This article originally appeared in Fortune Magazine.
On April 29, the SEC is expected to announce its decision on the long-awaited Bitcoin exchange-traded fund, or ETF, another attempt within a long string of failures aimed at bringing Bitcoin to the masses through the stock market. Editor's Note: The SEC announced on April 28 that it was delaying this decision yet again.
As far back as 2017, the crypto industry’s mantra has been that a Bitcoin ETF will be the historic moment that propels Bitcoin into the pockets of Main Street investors. Given the recent bull market, Bitcoin’s all-time price highs, and the general euphoria surrounding the asset class, many crypto pundits have continued to paint a rosy outlook for the upcoming decision.
A U.S. Bitcoin ETF would unquestionably be a watershed moment for cryptocurrency. To date, nine potential S-1s have been filed and two have triggered the regulatory clock that forces the SEC to make an approval or rejection.
While many in the industry wait with bated breath, we are stepping back a moment to take a harder look at what this really means for the industry. For us at Makara, the biggest question is: What benefit will this exchange traded fund actually deliver to cryptocurrency investors?
Crypto assets were not born on Wall Street, and they live outside the bounds of traditional banks. As investor demand continues to swell, it’s easy to forget that these potential ETF products are actually attempting to shackle the crypto asset class into all the constraints that exist with traditional financial products. (Makara offers investors automated exposure to baskets of cryptocurrency based on themes, as opposed to exposure through ETFs.)
Bitcoin and cryptocurrency are built on advanced technologies and incorporate complex economic principles. The blockchain that powers Bitcoin is a technological marvel—creating the concept of digital scarcity for the first time. But they are also complicated and challenging to understand.
The benefit of an ETF is that it makes access to a specific investment easy. ETFs can put Bitcoin into a tidy package that fits within the construct of an investor's existing brokerage accounts. It removes the complexity of private wallets and key management, of having to deal with “scary” crypto exchanges, and some of the challenges of tax planning. But it does so at the cost of participation—both with Bitcoin itself and with the 24/7 nature of this asset class.
There are actually no market hours for crypto, a unique characteristic that's easy to overlook. We know firsthand from living and breathing this industry for the last four years that these markets never close, and more importantly, often do the most unexpected things when most investors are sleeping. Unlike Bitcoin, a Bitcoin ETF will be forced to operate by the same clock as the stock market on which it trades, typically only six and a half hours out of the 24-hours per day that Bitcoin trades. A Bitcoin ETF is available for trading for 32.5 hours out of the 168 hours in a week, less than 20% of the time Bitcoin actually trades. When the market closes, so will access to a Bitcoin ETF’s liquidity.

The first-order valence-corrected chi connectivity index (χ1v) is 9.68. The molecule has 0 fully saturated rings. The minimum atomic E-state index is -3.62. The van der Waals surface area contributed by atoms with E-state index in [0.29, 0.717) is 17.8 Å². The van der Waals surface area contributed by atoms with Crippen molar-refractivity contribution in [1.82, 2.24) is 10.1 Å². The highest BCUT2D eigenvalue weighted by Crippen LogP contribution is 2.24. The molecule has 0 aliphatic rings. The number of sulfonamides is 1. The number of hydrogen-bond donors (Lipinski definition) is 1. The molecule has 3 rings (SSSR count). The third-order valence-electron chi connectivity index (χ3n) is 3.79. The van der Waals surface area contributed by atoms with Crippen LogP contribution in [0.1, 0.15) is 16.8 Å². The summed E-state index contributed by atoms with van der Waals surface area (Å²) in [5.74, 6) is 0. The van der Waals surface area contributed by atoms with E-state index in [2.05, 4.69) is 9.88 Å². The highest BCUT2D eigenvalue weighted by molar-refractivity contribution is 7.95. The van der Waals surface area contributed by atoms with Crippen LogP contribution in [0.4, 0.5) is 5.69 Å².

This is a bigger deal than people may recognize or acknowledge. This is an under-appreciated sacrifice for stuffing a decentralized, time-agnostic asset into the confines of the “banker-defined” stock market.
We’ve seen that holidays can be incredibly volatile for digital gold. A Bitcoin ETF won’t be there for you on Thanksgiving (there have been big moves on Turkey Day) or New Year’s Eve (when the price has popped like a champagne bottle), or two weekends ago (when it dropped 15% on a Saturday night). Investors need to understand cryptocurrency before the banks serve it up in Wall Street’s plastic wrapper.
No doubt, ETFs have virtue—they’ve revolutionized stock investing and provided investors with an incredibly efficient means to access the market. And they’re certainly in my stock portfolio. But it’s important to remember that just because something is easy doesn’t make it right. Investors who want to own Bitcoin should consider investment products where they actually can own and control their Bitcoin.
At the end of the day, the fundamental question investors should ask themselves is this: Do they want to participate in this innovative technology bound by all the constraints that a Wall Street–wrapped investment product presents, or do they want to own a piece of this technological revolution directly?